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If you look at the Revisiting the Roots page, you'll notice that the trope is framed as a good thing: a return to form for a franchise that has gone through a Dork Age, a TV show (be it animated or live action) that has gone through Seasonal Rot reminding us how good it was in the beginning, a character that suffered Character Derailment showing us how good it once was.
...Revisiting the Roots is not always a good thing.
It's a work that Grew the Beard, and the Revisiting reminds us of how awful it was once it started. It's an Erin Winters whose Revisiting reminds us how flat the character was in the beginning. It's a From Sugar to Cyanide work whose Revisiting reminds us how much the show Tasted Like Diabetes (or how Dude, Not Funny it was) in the beginning.
Either way, this trope is when Revisiting the Roots falls flat on its face because said Roots are an embarassing Old Shame.
- The Neo-Saban era of Power Rangers (Samurai, Megaforce, Dino Charge and Ninja Steel) was very much this trope, bringing back aspects of Mighty Morphin (the flat characterization, the Merchandise-Driven nature of the show, the Filler, the lack of compelling drama) that the franchise had since grew out of.
- Happens every time the Sonic the Hedgehog franchise tries to Revisite its Roots, since back in the Genesis days Sonic was a flat Mascot with Attitude, Eggman/Robotnik was a Bowser-ish Generic Doomsday Villain, and there wasn't much in terms of plot. Sonic Mania subverts this by bringing back long-missed gameplay mechanics (namely pinball physics and multiple playable characters) and a Lighter and Softer mood that actually works.
- The 2014 Godzilla (and, to a lesser extent, Shin Godzilla) are poorly received because the Darker and Edgier tone, the focus on humans, and theAnvilicious Aesops are all things the Godzilla franchise has, for the most part, abandoned, and is much better off for it. Notably, Godzilla: King of the Monsters was much better received because it restored the Narm Charm and "badass Godzilla fight evil Kaiju" premise that everyone wants.
- Teen Titans Go! went back to the Silver Age roots of the Teen Titans...even though both the comic and the team only took off once Marv Wolfman and George Perez removed much of the camp and made the Titans a more respectable and dignified team.
- The DC Extended Universe versions of Batman and Superman go back their Golden Age depictions as murderous Designated Heroes, which is something VERY far off on how the characters are defined for most people.
- The Xorn debacle happened because Grant Morrison turned Magneto back into the Doctor Doom-ish Evil Overlord he was during the original Stan Lee-Jack Kirby run, ignoring how Chris Claremont developed Magneto into a Well-Intentioned Extremist Holocaust survivor.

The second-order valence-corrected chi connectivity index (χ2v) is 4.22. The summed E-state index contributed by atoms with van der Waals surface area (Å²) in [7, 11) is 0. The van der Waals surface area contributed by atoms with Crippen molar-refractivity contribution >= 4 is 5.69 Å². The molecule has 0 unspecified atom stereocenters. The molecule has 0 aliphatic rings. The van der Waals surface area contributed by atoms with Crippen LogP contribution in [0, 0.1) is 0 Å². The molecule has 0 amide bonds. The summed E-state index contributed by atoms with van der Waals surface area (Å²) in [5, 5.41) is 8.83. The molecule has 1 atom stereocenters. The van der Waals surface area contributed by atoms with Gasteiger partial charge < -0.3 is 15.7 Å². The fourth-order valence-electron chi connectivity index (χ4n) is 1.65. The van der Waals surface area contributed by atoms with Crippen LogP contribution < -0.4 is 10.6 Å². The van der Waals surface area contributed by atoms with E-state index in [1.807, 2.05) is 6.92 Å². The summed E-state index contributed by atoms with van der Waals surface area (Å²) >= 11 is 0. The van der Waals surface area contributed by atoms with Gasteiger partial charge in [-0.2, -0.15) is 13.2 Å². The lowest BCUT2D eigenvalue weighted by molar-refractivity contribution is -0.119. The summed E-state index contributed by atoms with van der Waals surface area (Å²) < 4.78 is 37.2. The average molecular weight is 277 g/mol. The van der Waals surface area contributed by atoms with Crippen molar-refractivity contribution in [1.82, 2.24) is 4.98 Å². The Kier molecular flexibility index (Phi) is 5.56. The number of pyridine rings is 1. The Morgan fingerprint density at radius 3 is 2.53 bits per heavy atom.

- The even more fetid take on Magneto seen in the Ultimate Universe also partially qualifies.
- Done more literally than other examples is Supreme, where the flat Designated Hero Rob Liefeld Supreme gets brought back in-story and proceed to eliminate everything from the much more beloved Alan Moore run and leaves the Alan Moore Supreme a shell of his former self.
- Mega Man 9 and to a greater extent Mega Man 10 are seen as this, due to removing several gameplay mechanics from later games. On the other hand, 9 was seen as progressive (though the previous Inti Creates games introduced female standard bosses before the more famous one), while 10 has some possible links to the X series, so it's not all bad.
- Whereas Rise of the Teenage Mutant Ninja Turtles doesn't normally fit, it did see the return of the idea that Splinter was a far less-than-ideal father, like in the original comics, one of the most controversial choices in the series.
- In an attempt to clean up after the infamous Clone Saga, the Spider-Man comic books in 1998 did a series relaunch with the 'Gathering of Five/Final Chapter' storyline, which not only had Aunt May (who had died peacefully in bed in the Tear Jerker Amazing Spider-Man #400) Back From the Dead with a ridiculous Voodoo Shark explanation, but also reverted the characters of Aunt May, J. Jonah Jameson, and Mary Jane to their shallow, one-note characterizations that they'd outgrown decades ago, and turned Norman Osborn into a raving madman. This, of course, paved the way for the infamous One More Day story a decade later, which had Peter and Mary Jane undo their marriage in a Deal with the Devil (or rather, the Marvel Universe's closest thing to the classic devil, Mephisto) in order to save Aunt May's life, resulting in Peter once again being single and living with Aunt May and seeing other love interests, and Aunt May again returned to being the clueless old lady she was portrayed as in the early years.